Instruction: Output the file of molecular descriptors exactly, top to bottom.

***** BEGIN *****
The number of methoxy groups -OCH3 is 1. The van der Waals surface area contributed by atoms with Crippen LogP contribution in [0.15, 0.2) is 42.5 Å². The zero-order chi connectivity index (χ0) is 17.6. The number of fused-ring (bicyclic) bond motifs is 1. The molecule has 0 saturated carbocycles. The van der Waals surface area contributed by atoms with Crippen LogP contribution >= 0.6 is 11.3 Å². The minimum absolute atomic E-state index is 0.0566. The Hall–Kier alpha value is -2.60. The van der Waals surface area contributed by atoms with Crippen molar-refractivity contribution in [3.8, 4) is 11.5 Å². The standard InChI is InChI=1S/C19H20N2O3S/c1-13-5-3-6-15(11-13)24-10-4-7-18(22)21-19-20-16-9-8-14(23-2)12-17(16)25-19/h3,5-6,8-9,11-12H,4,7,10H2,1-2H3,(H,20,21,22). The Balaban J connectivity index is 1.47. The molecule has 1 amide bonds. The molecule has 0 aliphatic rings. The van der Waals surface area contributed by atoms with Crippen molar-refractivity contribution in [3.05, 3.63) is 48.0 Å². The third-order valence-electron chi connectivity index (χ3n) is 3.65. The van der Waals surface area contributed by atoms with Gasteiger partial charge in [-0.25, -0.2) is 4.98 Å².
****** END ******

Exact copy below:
The number of methoxy groups -OCH3 is 1. The van der Waals surface area contributed by atoms with Crippen LogP contribution in [0.15, 0.2) is 42.5 Å². The zero-order chi connectivity index (χ0) is 17.6. The number of fused-ring (bicyclic) bond motifs is 1. The molecule has 0 saturated carbocycles. The van der Waals surface area contributed by atoms with Crippen LogP contribution >= 0.6 is 11.3 Å². The minimum absolute atomic E-state index is 0.0566. The Hall–Kier alpha value is -2.60. The van der Waals surface area contributed by atoms with Crippen molar-refractivity contribution in [3.8, 4) is 11.5 Å². The standard InChI is InChI=1S/C19H20N2O3S/c1-13-5-3-6-15(11-13)24-10-4-7-18(22)21-19-20-16-9-8-14(23-2)12-17(16)25-19/h3,5-6,8-9,11-12H,4,7,10H2,1-2H3,(H,20,21,22). The Balaban J connectivity index is 1.47. The molecule has 1 amide bonds. The molecule has 0 aliphatic rings. The van der Waals surface area contributed by atoms with Crippen molar-refractivity contribution in [3.05, 3.63) is 48.0 Å². The third-order valence-electron chi connectivity index (χ3n) is 3.65. The van der Waals surface area contributed by atoms with Gasteiger partial charge in [-0.25, -0.2) is 4.98 Å².